EU Cautiously Welcomes UK Bid To Dial Down Northern Ireland Protocol Rhetoric
An apparent attempt by Boris Johnson to take the heat out of the Northern Ireland Protocol debate has been cautiously welcomed on the EU side after the Prime Minister met with the Northern Irish party leaders on Monday.
A Brussels source told PoliticsHome that a renewed Downing Street effort to create a more "non-aggressive, unconfrontational" atmosphere was a positive step after a diplomatic flare-up early last week.
A row erupted when Foreign Secretary Lizz Truss' plan to override the post-Brexit treaty through legislation was leaked to The Times. She then raised eyebrows with a strongly-worded statement, in which she said the EU's proposals for amending the Northern Ireland Protocol would in some cases make things worse for businesses sending goods the Irish Sea.
But today a Brussels source said the European Union had since detected an attempt by the UK to cool the rhetoric over the weekend, and that the conciliatory tone of Johnson's opinion piece about Northern Ireland in The Belfast Telegraph this morning had been noticed. However, the bloc remains strongly opposed to any UK move to change the Northern Ireland Protocol unilaterally.
Brussels is also keen to avoid returning to "war by op ed" — a reference to previous points in Northern Ireland Protocol negotiations where the two sides have engaged in heated exchanges of words via the media.
Speaking in Northern Ireland this afternoon, Johnson said he'd "love" to find a solution for the protocol "in a consensual way with our friends and partners", adding that he wants to fix the treaty, not scrap it altogether.
However, he said the UK needed the "insurance" of a legislation, which Truss is set to set out on Tuesday.
The Prime Minister's spokesperson this morning insisted that the government had "always" tried to approach protocol talks with its EU counterparts "in a calm manner".
"That's always been the approach that we've taken when having negotiations with the EU or individual countries," they said.
They insisted that Johnson and Truss were united in this approach and rejected reports that the prime minister was trying to bring calm to counter antagonism stirred up by the foreign secretary.
"That's a view shared by both the prime minister and the foreign secretary," they said.
Downing Street figures blamed Truss' actions for the rise in tensions with Brussels, according to a report in The Times this weekend. Sources told the paper they believed she deserved the nickname given to her by Dominic Cummings, the Prime Minister's former chief adviser: human hand grenade.
A senior Tory MP claimed that Johnson "had taken the baton back" from Truss after last week's diplomatic row, and accused the foreign secretary of being combative towards the EU in order to improve her chances of being the next leader of the Tory party.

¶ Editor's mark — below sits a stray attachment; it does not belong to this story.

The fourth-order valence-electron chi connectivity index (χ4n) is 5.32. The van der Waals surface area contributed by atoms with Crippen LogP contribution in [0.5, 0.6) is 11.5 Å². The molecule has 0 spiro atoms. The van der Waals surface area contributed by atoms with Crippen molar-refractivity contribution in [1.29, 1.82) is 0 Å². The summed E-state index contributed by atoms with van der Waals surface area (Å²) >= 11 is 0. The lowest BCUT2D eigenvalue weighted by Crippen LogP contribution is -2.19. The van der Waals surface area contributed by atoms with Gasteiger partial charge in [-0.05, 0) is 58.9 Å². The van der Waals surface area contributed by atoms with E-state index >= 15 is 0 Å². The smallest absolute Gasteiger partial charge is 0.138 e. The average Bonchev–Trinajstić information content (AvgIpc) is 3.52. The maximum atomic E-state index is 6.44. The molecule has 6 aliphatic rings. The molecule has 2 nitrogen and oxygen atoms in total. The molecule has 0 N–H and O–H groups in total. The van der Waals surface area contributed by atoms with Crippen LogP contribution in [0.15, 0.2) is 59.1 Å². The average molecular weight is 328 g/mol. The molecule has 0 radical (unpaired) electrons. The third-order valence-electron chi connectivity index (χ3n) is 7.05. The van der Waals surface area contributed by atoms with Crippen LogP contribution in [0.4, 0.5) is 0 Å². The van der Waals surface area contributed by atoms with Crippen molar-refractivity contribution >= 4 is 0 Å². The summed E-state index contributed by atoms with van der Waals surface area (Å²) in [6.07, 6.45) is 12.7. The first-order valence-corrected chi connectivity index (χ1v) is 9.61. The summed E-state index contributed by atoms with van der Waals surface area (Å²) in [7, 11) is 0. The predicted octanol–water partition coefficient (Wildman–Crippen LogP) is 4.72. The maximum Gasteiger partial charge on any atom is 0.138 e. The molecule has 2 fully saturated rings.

"When she puts her head on the pillow she thinks 'I voted Remain' so she believes she has to be true Brexit for the Brexiters. She's always talking to the ERG [European Research Group of backbench Conservative MPs]," they told PoliticsHome.
A government source last week levelled the same accusation at Truss, telling PoliticsHome that her actions looked like "leadership feather fluttering".
Julian Smith, the former Northern Ireland secretary, last week told PoliticsHome's podcast The Rundown that some Westminster figures were using Northern Ireland for "other agendas" and their own "priorities", but didn't name names.
The foreign secretary today met with numerous Conservative MPs to discuss the Northern Ireland Protocol, ahead of publishing the government's plan tomorrow, PoliticsHome understands.
The Prime Minister is today in Belfast where he is meeting with the leaders of Northern Ireland's main political parties following the 5 May Assembly election.
The Democratic Unionist Party (DUP), which came second, is refusing to form a government due to their opposition to the protocol. Jeffrey Donaldson MP, who leads the DUP, has said he will not take his party into the Executive with Sinn Fein, which was returned as the largest party, until it feels the protocol has been sufficiently dealt with by the UK government.
Speaking after his meeting with Johnson, Donaldson warned that wanted to see "decisive action", not just the tabling of legislation, before he agrees to take the DUP into government with Sinn Fein.
Mary Lou McDonald, Sinn Fein's President, said the party's meeting with Johnson today had been "tough" and accused the Prime Minister of prioritising "placating" the DUP rather than restoring Northern Ireland's power sharing government.
"I'm sorry to report that we've had no straight answers really from the British Prime Minister except a confirmation of what we already knew, which is that in fact this impasse is entirely co ordinated between themselves and the DUP, and if the DUP are acting shamefully in holding back government, well then the British Government is behaving even more shamefully," she said.
Writing for The Belfast Telegraph, the Prime Minister said he will have "a necessity to act" if the EU does not change its negotiating position on the Northern Ireland Protocol.
However, Johnson stressed that the government would always remain open to "genuine dialogue" and said it was still possible for the two sides to find "a sensible landing spot" in negotiations.
While the UK is threatening to overhaul the protocol through legislation, there is an expectation that the two sides will continue to negotiate throughout the summer, with the hope of negotiating a compromise before the deadline for Stormont to get back up-and-running expires in October.
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